Loreto Embroideries at Anichini Exhibit University of Dayton

Pattern and details everywhere!

Loreto Embroideries at Anichini Exhibit University of Dayton

All the times I’ve seen images of these works, I’ve never noticed that tree. It’s a dark tree, but you can see how the silk on it picks up the light in the center of the tree.

The way the light plays on these things is pretty incredible.

Loreto Embroideries at Anichini Exhibit University of Dayton

This photo helps to demonstrate the play of light on the silk and the gold. Oh my gosh! I was stunned at what a huge roll the silk plays in the light play on the embroideries. The gold is pretty much a given – you expect it to shine – but wow! The silk is what really makes the panels glow with light!

Ok. You can probably guess that I could go on forever about these embroideries. They are stunning.

And it was well worth an extra eight hours of driving to get to Dayton to see these! I would like to have spent more time with them, but I’m grateful for the time I had. And who knows? Maybe an opportunity will come up before August that will take me in that direction again.

The exhibit is small – it does not take long to see – but it’s quite a nice exhibit of Anichini’s work.

You’ll find the exhibit located at the top floor of the Roesch Library at the University of Dayton. Surprisingly, if you ask for the Marian Library at the information desk when you enter the library, the student-workers who service the desk are likely to have no idea what you’re talking about or where it is. So just go straight to the elevator and choose the 7th floor. As you walk off the elevator, you will be at the beginning of the exhibit.

I talked to several students en route to and on the way from the exhibit, in the elevator and walking on campus. Not one had heard of the exhibit or even knew about the Marian Library, so don’t rely too much on asking your way around. As you drive onto campus, go to the visitor kiosk (it’s on Google maps) and get a visitor parking pass for Lot B. The library is an easy walk from there.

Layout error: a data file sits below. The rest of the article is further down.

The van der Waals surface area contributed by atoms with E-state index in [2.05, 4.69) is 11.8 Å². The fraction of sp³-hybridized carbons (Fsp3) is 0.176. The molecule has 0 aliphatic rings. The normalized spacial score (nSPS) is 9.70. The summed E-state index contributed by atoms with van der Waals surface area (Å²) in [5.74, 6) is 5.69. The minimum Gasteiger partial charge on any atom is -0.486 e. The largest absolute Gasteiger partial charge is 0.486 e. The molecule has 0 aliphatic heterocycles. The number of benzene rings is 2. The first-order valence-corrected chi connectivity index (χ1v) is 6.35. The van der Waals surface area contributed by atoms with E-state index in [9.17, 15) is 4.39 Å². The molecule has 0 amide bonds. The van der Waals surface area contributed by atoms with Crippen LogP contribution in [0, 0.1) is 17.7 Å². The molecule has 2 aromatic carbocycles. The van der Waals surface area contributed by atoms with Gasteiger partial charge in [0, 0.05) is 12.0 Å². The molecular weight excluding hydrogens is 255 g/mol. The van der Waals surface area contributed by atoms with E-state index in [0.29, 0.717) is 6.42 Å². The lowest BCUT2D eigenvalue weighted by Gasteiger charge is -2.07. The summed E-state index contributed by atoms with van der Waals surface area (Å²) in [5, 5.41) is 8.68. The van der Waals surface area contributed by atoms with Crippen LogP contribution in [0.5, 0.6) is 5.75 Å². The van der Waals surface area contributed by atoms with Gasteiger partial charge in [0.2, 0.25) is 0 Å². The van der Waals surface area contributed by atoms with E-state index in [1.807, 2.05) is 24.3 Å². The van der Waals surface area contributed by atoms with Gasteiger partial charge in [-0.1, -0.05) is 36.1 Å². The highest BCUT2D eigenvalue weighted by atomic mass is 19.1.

You can find the information about the exhibit here. If you have time and are inclined, there are other holdings at the Marian Library that are worth seeing – you can ask at the office located in the same area as the Anichini exhibit.

I mentioned before that there’s a Zoom conference (it’s tomorrow!) presented by Dr. Susan Kay-Williams about the Loreto embroideries. If you want to sign up for that, you’ll find the information for that here.

I was So Happy and grateful to be able to see those two panels! But I’m also glad to be home and getting back into the Studio Routine.

So now, we’ll get back to our regular programming! Stay tuned – lots of exciting stuff coming up!


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(18) Comments

  1. How wonderful that you were able to get to the exhibition! It’s a shame it’s not known about by the people on the campus.

  2. Mary, thank you so much for this glimpse of such great beauty and skill. I am very very happy for you that you were able to fit in this little bucket list moment!

  3. I so enjoyed your unabashed excitement and appreciation for the Anichini embroideries. To drive eight hours for your adventure speaks volumes about your love for the art. Exquisite!!! Thanks so much for sharing!!!

  4. Oh, Mary, I am so happy for you that you were able to see the Anichini exhibit! I had wondered if that were your original reason for being away. No telling what you will be inspired to create, having seen these beautiful embroideries “up close and personal!”

  5. They are just stunning! The overall design of these panels is wonderful (as we have known before) but the details are even more amazing.
    I am wondering however they did the wavy hair (i.e., what kind of stitch(es)) – Couching? Split stitches? Whatever it was, I don’t think I will ever be able to make something like these panels in million years, and thinking about the women (nuns?) who embroidered these panels makes me humble.